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Rediscovering the Lost Art: Writing by Hand

I don’t know if this post is going to make sense. I slept very little last night and I’m stifling a yawn about every other sentence, but I’ll try my best to write something coherent. This past week I’ve been busy. Busy managing social media (I still have trouble with the social aspect of it – talking to you all has been great, though), studying for the final exam of my fall semester, and attempting to get some writing in for my sanity. And of course, naturally, writing was the best aspect of the week.

My musings for this particular post, however, stem from the rediscovery of something that I find myself doing less and less: writing by hand.

I guess, if we’re being technical, I do write by hand on a regular basis. Notes for class, for instance, or my thesis outline, or story ideas that come to me when a computer isn’t readily available. I still carry a notebook around when I go into town or for a walk. In bars, in trains, sitting by the river. So, yes, I do try to write by hand when I’m not at home (as opposed to using my iPad).Rediscovering the Lost Art: Writing by Hand

But, still, the art of it – journals, stories, and letters – slowly started to disappear when I got my first just-for-me laptop in 2003 for my fourteenth birthday.

Suddenly I was able to correct and edit as I wrote; I liked that my fingers could keep up with the speed of my thoughts when I typed. My output content-wise shot up exponentially. So, in a lot of ways, there were great benefits to getting that computer.

But because of it, I lost touch with pen and paper – the beauty of sitting beneath my window and writing entire stories by hand. Not necessarily good stories, but at least they were completed ones. In some ways, I think writing by hand enabled me to write without feeling inadequate, without worrying about the mistakes. Without feeling the overpowering need to edit.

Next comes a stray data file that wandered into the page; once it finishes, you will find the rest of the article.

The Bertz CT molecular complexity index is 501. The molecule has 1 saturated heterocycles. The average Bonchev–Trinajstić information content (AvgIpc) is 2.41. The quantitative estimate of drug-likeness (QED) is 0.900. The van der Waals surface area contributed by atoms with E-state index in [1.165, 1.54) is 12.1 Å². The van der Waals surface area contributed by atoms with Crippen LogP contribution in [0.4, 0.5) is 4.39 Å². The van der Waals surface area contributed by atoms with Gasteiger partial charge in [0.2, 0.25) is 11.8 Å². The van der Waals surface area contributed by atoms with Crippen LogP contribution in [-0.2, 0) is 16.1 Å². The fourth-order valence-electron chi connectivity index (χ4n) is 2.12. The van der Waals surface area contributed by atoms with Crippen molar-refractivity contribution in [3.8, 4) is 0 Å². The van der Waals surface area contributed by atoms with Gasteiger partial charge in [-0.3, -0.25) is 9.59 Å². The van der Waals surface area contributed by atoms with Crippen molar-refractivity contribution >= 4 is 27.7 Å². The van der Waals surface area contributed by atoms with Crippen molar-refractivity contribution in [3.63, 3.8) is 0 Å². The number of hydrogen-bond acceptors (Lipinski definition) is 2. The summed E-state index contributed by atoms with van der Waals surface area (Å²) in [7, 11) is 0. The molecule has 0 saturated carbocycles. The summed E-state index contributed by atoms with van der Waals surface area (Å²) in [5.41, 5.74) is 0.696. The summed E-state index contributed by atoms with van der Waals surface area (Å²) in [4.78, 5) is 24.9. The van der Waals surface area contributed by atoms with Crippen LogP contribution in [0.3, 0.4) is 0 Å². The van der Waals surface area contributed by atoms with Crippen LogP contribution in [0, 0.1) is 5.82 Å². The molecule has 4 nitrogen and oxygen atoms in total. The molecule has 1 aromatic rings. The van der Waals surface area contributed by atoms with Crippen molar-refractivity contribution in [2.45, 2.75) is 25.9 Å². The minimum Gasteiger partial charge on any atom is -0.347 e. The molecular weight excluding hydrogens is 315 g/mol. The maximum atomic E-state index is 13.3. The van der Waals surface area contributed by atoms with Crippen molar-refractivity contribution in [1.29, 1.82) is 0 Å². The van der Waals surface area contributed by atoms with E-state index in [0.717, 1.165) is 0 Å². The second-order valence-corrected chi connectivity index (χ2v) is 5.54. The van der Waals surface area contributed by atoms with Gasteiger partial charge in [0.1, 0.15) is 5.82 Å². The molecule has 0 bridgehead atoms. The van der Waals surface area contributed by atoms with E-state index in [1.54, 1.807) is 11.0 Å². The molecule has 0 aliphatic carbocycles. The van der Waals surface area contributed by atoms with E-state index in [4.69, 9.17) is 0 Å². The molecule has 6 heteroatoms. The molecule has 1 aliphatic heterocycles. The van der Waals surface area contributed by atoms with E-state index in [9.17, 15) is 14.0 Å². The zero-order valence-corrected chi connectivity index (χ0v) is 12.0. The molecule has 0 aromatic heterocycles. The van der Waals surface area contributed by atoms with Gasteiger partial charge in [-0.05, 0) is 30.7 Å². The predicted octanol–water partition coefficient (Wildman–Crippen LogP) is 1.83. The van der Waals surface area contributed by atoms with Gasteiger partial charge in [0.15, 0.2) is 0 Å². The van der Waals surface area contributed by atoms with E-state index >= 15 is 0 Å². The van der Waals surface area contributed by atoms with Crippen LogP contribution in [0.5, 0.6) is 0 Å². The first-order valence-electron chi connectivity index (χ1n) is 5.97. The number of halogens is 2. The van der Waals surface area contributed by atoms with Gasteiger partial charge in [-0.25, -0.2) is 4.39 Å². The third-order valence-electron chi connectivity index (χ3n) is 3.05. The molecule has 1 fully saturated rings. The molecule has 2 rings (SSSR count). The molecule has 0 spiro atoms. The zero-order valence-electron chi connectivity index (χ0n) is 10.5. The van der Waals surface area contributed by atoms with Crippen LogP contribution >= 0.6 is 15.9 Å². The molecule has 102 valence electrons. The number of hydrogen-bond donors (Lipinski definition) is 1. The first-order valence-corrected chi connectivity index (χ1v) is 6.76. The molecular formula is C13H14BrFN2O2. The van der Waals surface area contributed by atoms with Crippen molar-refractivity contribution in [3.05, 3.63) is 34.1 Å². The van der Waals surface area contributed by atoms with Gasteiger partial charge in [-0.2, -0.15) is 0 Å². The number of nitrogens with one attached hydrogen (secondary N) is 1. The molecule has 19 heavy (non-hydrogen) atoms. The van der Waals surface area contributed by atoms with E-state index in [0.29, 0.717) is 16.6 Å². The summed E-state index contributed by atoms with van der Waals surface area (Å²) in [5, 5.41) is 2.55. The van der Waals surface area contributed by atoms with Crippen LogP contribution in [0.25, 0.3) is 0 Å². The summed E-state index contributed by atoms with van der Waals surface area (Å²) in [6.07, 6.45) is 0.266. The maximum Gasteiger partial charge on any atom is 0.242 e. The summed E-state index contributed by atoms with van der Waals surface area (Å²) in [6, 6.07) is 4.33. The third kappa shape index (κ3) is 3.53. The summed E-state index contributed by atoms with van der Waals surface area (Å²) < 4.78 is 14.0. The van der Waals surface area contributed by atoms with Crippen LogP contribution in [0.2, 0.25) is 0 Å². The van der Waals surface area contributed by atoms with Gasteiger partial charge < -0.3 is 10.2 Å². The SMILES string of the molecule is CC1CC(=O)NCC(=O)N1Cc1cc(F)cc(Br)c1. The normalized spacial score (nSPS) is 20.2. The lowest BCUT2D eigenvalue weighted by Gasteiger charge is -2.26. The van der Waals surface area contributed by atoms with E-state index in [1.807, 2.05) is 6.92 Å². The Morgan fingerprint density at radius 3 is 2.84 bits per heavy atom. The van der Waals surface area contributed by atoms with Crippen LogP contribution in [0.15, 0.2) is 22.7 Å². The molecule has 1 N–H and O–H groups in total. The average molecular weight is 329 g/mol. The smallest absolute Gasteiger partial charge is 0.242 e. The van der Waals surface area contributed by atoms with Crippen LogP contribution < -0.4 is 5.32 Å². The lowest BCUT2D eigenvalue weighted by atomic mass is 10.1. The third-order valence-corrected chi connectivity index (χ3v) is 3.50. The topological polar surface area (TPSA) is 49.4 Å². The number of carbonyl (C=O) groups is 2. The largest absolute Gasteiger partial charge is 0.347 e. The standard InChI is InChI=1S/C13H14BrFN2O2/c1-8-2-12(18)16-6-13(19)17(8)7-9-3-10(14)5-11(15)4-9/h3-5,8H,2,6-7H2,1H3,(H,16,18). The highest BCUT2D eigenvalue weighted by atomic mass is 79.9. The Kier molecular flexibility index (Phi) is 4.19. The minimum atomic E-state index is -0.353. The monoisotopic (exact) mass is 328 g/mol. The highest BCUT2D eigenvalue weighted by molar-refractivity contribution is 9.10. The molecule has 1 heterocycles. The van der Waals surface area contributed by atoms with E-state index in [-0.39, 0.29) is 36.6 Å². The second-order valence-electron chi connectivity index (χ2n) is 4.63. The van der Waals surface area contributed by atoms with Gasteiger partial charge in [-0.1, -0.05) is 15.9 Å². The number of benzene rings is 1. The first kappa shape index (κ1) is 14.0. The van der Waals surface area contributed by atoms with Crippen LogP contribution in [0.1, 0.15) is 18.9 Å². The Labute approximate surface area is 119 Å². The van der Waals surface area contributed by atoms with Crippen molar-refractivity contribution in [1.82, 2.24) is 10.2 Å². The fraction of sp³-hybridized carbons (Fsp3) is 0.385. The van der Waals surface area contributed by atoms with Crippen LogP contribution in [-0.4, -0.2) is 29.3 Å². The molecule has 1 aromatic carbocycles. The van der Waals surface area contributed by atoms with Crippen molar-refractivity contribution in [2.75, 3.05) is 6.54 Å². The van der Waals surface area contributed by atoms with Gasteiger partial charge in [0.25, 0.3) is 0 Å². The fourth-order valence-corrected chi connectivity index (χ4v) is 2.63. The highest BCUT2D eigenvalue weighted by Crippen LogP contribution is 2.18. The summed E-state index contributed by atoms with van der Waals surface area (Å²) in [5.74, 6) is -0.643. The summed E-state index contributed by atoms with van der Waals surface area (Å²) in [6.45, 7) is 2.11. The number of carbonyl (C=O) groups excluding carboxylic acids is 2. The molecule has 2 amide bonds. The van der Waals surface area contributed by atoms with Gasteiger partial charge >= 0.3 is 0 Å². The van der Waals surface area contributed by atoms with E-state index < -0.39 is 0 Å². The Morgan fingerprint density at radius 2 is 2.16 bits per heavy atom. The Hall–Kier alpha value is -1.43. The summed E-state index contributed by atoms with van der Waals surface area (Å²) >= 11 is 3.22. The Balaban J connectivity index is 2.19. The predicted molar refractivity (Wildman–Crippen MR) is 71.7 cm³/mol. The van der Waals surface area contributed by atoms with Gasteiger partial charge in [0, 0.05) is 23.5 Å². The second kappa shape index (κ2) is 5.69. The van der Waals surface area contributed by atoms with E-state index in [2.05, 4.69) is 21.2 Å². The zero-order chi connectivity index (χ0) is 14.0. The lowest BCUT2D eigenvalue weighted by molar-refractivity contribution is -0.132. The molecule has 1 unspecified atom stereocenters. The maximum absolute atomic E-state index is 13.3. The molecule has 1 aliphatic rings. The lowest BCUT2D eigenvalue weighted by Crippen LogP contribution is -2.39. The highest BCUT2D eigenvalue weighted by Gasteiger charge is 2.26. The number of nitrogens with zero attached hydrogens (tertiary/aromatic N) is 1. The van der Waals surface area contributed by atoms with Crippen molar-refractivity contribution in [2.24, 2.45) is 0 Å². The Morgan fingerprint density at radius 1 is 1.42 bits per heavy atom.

Since I’ve been committing my daytime hours to studies, mostly, I’ve found myself wanting to get off the computer at night. So for the past couple weeks, I’ve been testing a theory. Before bed, I’ve started working on one of my novels sitting on the backburner and writing what comes to me. Though I have done some previous planning for it, I don’t know most of what happens in the middle, so writing it is kind of like unwrapping a present. Most people who know me well will tell you that a.) I’m a perfectionist, and b.) I do not like surprises. But, in this particular case, I’m finding that I like the no pressure, hands-off attitude. I like that I’m taking my time. And, most importantly, I like that, once again, I’m writing a story by hand.

It’s amazing how easily the words actually come to me. How naturally. It’s amazing that, even though I already see mistakes and oddities, I’m not pulling my hair out and thinking, “Must fix now! Must fix now!”

I have vowed to write this entire novel by hand. I don’t know how long it will take or what the first draft will look like, but strangely enough, I don’t care.

I’m bent on rediscovering the simple joys that writing by hand can bring: the almost stream-of-conscious translation, the therapeutic thoughtless meandering from the sheer act of it, the ability to see my terrible handwriting scribbled all over the page. (Please see photo for proof of my squiggling)

Wonderful isn’t it? How the simplest things can be the most mentally freeing and make me the happiest with my work.

So, on that note, I challenge you to write by hand if you don’t already. Share your takes on it. Do you write by hand or computer? A mixture of both?  Which do you prefer?

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12 thoughts on “Rediscovering the Lost Art: Writing by Hand